Three Year Anniversary of Saint Louis Patina: Two Seminal Posts

All this week, Saint Louis Patina is looking back over the last three years, revisiting the highlights of dozens of expeditions and thousands of photographs.

These two early posts are of the greatest significant in the history of this website; one represents my first attempt at an historic architecture post I actually did for an old website that no longer exists, and the second is the post that covers the events that led me to finally meet other historic preservationists in St. Louis:

(1) Downtown St. Louis: Where No St. Louisan Has Gone Before

Read the original post here.

I was back in town for Christmas break of 2005, I think, and I had been reading some of the local blogs about downtown and North St. Louis. I got my street atlas out and started driving, not really knowing where I was going. I ate downtown, and went up to Crown Candy for the first time. There wasn’t anybody there except a couple of cops eating lunch. I drove up Blair to the water towers, and then got back on the interstate. My appetite had been whetted, and I kept thinking about the Northside even when I returned to Washington, DC. I was slowly starting to realize that I wasn’t really happy in DC anymore, and that maybe St. Louis wouldn’t be such a bad place to live after all.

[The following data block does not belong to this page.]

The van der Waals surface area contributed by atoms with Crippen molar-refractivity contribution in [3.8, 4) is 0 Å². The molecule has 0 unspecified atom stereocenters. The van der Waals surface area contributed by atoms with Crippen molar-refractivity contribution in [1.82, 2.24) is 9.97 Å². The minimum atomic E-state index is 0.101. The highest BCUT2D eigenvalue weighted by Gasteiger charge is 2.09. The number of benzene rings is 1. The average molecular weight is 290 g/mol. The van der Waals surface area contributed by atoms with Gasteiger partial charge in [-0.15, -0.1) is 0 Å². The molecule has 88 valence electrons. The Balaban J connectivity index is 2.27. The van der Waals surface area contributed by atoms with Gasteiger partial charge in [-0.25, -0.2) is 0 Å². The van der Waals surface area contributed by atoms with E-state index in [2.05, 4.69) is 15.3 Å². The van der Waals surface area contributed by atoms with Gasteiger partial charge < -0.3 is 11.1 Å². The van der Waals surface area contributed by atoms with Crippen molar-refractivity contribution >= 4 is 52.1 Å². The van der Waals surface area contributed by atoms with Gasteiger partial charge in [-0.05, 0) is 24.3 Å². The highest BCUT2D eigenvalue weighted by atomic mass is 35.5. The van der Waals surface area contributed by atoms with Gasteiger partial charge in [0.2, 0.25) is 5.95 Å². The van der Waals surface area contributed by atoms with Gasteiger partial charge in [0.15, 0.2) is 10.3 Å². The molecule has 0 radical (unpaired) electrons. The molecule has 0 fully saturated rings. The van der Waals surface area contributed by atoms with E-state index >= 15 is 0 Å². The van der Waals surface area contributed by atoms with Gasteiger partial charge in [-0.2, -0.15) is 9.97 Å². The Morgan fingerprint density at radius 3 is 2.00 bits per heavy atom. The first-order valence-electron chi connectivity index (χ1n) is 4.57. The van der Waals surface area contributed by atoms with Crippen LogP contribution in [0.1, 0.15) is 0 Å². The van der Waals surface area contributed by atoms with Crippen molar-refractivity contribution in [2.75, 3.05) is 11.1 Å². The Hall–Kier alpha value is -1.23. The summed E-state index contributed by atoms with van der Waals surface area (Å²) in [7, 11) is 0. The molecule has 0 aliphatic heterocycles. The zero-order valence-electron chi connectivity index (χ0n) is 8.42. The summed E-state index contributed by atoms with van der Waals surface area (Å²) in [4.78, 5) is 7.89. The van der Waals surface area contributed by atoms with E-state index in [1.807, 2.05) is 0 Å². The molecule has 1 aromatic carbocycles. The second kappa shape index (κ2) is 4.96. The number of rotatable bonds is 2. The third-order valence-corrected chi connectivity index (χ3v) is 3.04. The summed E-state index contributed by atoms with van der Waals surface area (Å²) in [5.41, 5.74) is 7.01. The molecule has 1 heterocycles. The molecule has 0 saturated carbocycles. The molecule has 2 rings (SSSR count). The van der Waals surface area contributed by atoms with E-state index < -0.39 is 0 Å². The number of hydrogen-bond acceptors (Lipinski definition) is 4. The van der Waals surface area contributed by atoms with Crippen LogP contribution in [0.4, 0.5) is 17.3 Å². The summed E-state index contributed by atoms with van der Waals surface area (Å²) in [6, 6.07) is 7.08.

(2) My Encounter With Brick Thieves in North St. Louis

Read the original post here.

I had been working on Saint Louis Patina for several months at this point in September of 2007, and I was intrigued by St. Louis Place, one of the most battered neighborhoods in St. Louis. I decided I was going to go on my merry way and look for myself. Ten minutes later, I found myself flying down the streets of North St. Louis, desperately trying to escape from a group of brick thieves who were none too happy about me photographing on the same street as them. I e-mailed Michael Allen at Ecology of Absence about my experience (even though I had never met him before, I figured he would be interested in the brick thief story), and he invited me to a happy hour that was coming up soon at Shady Jacks. That night I met the first handful of what would become many people who share the same zeal and interest in St. Louis architecture. Almost three years later, I still talk with many of the same people. Sadly, brick theft continues, as I have been documenting, and only the future can say what will become of many of the buildings in the cross-hairs of brick thieves.

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